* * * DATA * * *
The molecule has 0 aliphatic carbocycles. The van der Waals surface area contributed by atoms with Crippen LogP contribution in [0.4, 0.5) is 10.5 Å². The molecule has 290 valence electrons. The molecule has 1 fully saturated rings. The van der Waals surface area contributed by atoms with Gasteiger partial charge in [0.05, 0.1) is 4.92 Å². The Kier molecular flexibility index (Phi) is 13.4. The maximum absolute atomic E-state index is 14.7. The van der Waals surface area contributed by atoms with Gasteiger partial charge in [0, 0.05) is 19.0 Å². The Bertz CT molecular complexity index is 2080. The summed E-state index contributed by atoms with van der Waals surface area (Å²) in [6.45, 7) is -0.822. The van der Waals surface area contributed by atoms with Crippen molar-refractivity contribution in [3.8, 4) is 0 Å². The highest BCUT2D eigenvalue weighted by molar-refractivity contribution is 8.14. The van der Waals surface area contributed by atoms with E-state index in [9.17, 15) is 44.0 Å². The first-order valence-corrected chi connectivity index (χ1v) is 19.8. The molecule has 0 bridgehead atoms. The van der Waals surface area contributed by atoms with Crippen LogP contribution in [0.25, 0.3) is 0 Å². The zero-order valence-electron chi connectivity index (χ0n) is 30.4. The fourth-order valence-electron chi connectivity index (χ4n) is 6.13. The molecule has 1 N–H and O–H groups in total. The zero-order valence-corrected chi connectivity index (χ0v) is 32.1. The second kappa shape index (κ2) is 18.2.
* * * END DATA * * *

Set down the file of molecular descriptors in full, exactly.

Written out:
The molecule has 0 aliphatic carbocycles. The van der Waals surface area contributed by atoms with Crippen LogP contribution in [0.4, 0.5) is 10.5 Å². The molecule has 290 valence electrons. The molecule has 1 fully saturated rings. The van der Waals surface area contributed by atoms with Gasteiger partial charge in [0.05, 0.1) is 4.92 Å². The Kier molecular flexibility index (Phi) is 13.4. The maximum absolute atomic E-state index is 14.7. The van der Waals surface area contributed by atoms with Gasteiger partial charge in [0, 0.05) is 19.0 Å². The Bertz CT molecular complexity index is 2080. The summed E-state index contributed by atoms with van der Waals surface area (Å²) in [6.45, 7) is -0.822. The van der Waals surface area contributed by atoms with Crippen molar-refractivity contribution in [3.8, 4) is 0 Å². The highest BCUT2D eigenvalue weighted by molar-refractivity contribution is 8.14. The van der Waals surface area contributed by atoms with E-state index in [9.17, 15) is 44.0 Å². The first-order valence-corrected chi connectivity index (χ1v) is 19.8. The molecule has 0 bridgehead atoms. The van der Waals surface area contributed by atoms with Crippen LogP contribution in [0.25, 0.3) is 0 Å². The zero-order valence-electron chi connectivity index (χ0n) is 30.4. The fourth-order valence-electron chi connectivity index (χ4n) is 6.13. The molecule has 1 N–H and O–H groups in total. The zero-order valence-corrected chi connectivity index (χ0v) is 32.1. The second kappa shape index (κ2) is 18.2.